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Archive for the ‘evolution’ Category

What does NASA’s new life-form discovery mean?

In astronomy, evolution, extraterrestrial on December 3, 2010 at 4:37 pm

What does NASA’s new life-form discovery mean?

Scientists’ announcement of a new form of microbe raises questions about extraterrestrial life. An expert explains

By Christopher R. Walker

 

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What does NASA’s new lifeform discovery mean?

Jodi Switzer Blum/NASA

GFAJ-1 grown on arsenic, left, and the Mono Lake Research area

 

In a much anticipated press conference yesterday afternoon, NASA astrobiologists announced the discovery of an amazing new kind of microbes, which extend the boundaries of what we may rightly call life. According to the press release, “NASA-funded astrobiology research has changed the fundamental knowledge about what comprises all known life on Earth.” Discovered in Mono Lake, an extremely salty and alkaline body of water near Yosemite National Park in California, the microorganism is the first known specimen to substitute arsenic for phosphorus in its cell components, and has raised questions about what the discovery means for extraterrestrial life.

 

To find out what it really means, we called Robert Shapiro, a professor of chemistry at New York University who has written extensively about life’s origins on earth and its potential existence in outer space.

What does this mean for the discovery of life in our solar system or universe?

Not much, except that people may need to broaden their perspectives, and that we should be less “Terracentric” as we seek out new forms of life. Mostly, this discovery adds a new extremophile [organism that lives in an extreme environment] to our inventory — it pushes the boundaries out a little farther. The grand prize would be to discover an independent origin of life: life with its very own chemistry. Such a discovery wouldn’t just say that evolution is robust, it would say that life is abundant. But this discovery doesn’t do that: These organisms are not completely different in their chemical makeup from what we already know.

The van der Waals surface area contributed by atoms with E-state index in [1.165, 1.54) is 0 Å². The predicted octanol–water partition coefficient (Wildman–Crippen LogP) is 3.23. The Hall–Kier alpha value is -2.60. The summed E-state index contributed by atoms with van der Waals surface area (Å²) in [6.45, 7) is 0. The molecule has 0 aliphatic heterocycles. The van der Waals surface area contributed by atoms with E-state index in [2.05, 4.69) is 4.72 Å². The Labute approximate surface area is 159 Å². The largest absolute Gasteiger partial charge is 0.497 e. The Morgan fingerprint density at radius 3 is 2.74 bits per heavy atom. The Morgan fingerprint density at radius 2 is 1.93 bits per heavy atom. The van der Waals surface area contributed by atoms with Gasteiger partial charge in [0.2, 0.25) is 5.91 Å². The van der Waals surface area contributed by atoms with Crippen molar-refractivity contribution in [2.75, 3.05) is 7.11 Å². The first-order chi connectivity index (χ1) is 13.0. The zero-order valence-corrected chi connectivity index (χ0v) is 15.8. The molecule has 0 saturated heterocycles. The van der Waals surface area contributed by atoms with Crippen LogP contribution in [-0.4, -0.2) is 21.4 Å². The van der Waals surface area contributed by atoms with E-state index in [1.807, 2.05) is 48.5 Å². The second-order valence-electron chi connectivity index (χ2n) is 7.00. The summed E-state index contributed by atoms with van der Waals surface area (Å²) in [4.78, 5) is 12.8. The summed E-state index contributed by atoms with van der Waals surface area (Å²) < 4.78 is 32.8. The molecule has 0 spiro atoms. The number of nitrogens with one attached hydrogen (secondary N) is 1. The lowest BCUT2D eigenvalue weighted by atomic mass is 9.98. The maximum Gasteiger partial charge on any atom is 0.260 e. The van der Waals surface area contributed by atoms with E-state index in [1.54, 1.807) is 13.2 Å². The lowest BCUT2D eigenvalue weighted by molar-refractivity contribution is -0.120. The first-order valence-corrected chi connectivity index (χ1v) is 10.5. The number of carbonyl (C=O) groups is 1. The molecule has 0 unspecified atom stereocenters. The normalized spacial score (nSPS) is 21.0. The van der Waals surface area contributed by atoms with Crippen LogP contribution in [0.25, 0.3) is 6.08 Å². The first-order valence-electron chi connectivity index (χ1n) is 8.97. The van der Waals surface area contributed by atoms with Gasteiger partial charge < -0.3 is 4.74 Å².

From what I can tell, the microbes prefer to live “normally” but may insert arsenic as a substitute for phosphorus when conditions demand it — arsenic can play the same role that phosphorus would play under normal circumstances. This is a great novelty. Arsenic is bigger and heavier than phosphorus, and its compounds are less stable. These organisms would not have done this unless they didn’t have any other choice. Just like Dr. Gerald Joyce, who was quoted in the New York Times today, I feel sorry for these creatures. Their living conditions are horrible — their environment would be poisonous to most other life on Earth.

Are there any lessons about where to focus our search for extraterrestrial life?

 

Broader searches are better searches. I always marveled at how parochial the searches were that focused on existing genetic assumptions. Hopefully, these findings will shift attention at NASA from [Jupiter moon] Europa — where life may be more familiar, but trapped under a deep ice cap — to [Saturn moon] Titan — where surface life could exist, but conditions are most hostile to traditional life-forms.

That said, it does reinforce Paul Davies’ “Shadow Biosphere” theory that suggests we may be missing major strains of life right here on Earth — either in places traditionally deemed too hostile to life or maybe even right under our noses. An obvious question, then, would be to ask how alternate forms of life could have escaped our notice all this time. Some argue that carbon life may have evolved from mineral life with no carbon of its own, and one could imagine experiments to test this hypothesis. You could simply introduce a carbon-free broth to a carbon-free environment, for example, and see what grows. Or as some people suggest, there could be benefits to testing radioactive environments.